“I came to prison in July and through me being in here, I went to a meeting and it was about LGBT history month, I wasn’t aware of any of this but when Nichola (the staff LGBT rep) asked for help on building a display and to encourage other prisoners to understand about gay and lesbians, I nominated myself to do so. It got me interested in knowing the full facts about gay men and women. I started my display and one guy who was on my wing found out what I was doing and presumed I was gay and said I was a wrong one. He then ripped up all my work I had spent time on and then smacked me twice. Fortunately he has been shipped out, but in a way I’m glad he did what he did to me as he taught me a lesson. It made me stand in a gay mans shoes, and feel how all them people I’ve beat up and caused grief with feel, which made me feel small, lower than low, disgusted with myself, a hypocrite if I must say. To know how hard it must be to be gay, how much shit they must go through, how hard it must be to come out and admit they are gay. This made me more determined to do what I could to pay back for being such a bad person.”
“Since all this my very good mate who I have grown up with for 18 years, who has watched me do what I’ve done and then found out I have entered a competition on LGBT history month. Actually came out and told me he is gay and has been most/all of his life but never wanted to tell me for how I used to be. He told me it was the hardest thing he has ever had to do and to keep from me, a secret, which we have never kept from each other shocked me. He told me it was hard to tell his own family but to tell me it was even harder as he didn’t want to fall out with me or for me to judge him. He said he feels like so much weight has been lifted off his shoulders, we are now still best friends and always will be.”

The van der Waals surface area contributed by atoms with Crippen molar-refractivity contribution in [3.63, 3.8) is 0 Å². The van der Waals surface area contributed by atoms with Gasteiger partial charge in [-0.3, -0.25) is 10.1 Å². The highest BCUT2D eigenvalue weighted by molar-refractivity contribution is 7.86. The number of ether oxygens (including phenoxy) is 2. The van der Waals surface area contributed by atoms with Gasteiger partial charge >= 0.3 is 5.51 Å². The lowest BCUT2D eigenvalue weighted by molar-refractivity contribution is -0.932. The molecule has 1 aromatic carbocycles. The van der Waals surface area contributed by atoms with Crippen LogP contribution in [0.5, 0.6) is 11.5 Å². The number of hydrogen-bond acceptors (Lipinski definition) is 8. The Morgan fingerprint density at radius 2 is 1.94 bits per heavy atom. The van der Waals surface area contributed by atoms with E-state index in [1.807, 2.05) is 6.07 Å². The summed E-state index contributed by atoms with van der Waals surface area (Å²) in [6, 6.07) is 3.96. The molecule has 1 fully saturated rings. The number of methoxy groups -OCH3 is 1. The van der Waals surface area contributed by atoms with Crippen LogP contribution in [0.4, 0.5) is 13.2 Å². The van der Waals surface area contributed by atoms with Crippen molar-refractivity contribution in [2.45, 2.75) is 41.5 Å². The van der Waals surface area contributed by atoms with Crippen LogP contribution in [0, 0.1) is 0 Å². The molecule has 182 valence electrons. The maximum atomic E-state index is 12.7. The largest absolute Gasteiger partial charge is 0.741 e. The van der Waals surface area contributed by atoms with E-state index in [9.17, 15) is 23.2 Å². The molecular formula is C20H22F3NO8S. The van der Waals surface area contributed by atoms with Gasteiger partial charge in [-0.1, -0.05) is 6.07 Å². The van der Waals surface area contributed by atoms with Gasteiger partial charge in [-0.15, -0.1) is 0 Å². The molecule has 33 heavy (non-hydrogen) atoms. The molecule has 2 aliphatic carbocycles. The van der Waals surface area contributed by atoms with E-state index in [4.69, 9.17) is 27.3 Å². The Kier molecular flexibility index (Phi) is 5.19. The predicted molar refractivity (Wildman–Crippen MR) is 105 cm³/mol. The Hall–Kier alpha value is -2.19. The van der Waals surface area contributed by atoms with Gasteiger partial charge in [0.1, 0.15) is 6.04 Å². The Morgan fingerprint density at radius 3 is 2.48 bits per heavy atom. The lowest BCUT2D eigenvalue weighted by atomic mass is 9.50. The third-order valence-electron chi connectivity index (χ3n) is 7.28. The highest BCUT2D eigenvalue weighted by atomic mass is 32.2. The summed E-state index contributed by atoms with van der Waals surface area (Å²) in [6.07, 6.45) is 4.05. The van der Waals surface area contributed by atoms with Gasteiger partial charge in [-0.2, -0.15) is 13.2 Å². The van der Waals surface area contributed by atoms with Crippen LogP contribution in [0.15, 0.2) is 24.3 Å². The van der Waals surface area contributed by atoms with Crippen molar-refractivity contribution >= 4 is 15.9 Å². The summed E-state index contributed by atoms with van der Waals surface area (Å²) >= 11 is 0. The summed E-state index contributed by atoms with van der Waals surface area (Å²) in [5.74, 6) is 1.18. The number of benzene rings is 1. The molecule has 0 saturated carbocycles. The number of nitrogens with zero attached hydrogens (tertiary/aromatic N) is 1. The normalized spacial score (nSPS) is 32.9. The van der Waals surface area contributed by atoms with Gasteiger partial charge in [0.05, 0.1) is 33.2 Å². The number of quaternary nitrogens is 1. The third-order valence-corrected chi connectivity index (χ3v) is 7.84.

“There has been a big change to my life, a different light about gay people and that is, only because you like the same sex, it’s not wrong or disgusting; everyone is equal and no-ones getting hurt by any of this. The only people who are suffering are those who are scared to come out because they’re scared of being judged and put down by the likes of my own past.”
“At first this was just a competition to me, a bit of extra credit, but now I couldn’t care less to the competition. Congratulations to the wing who has won, but for me this is just the beginning for me to help anyone who is scared or nervous about coming out and I encourage anyone that you’re not wrong or disgusting, you’re just the same as anyone else and to come out and hold your heads high and smile. Don’t suffer no longer.”
“This was an eye opener for me and a big change to my life and I would like to thank Nichola for giving me this opportunity to do this, for sitting down and explaining a lot to me and the main thing for helping me understand it’s not wrong in anyway.”
Changing hearts and minds can be an incredibly difficult task, but it is something we as a prison try to achieve on a daily basis. To try and do this as effectively as we possibly can we are always constantly seeking to work with LGBT individuals, organisations and groups who can help us improve – if you would be interested in working with us please get in touch at EqualitiesLeeds@hmps.gsi.gov.uk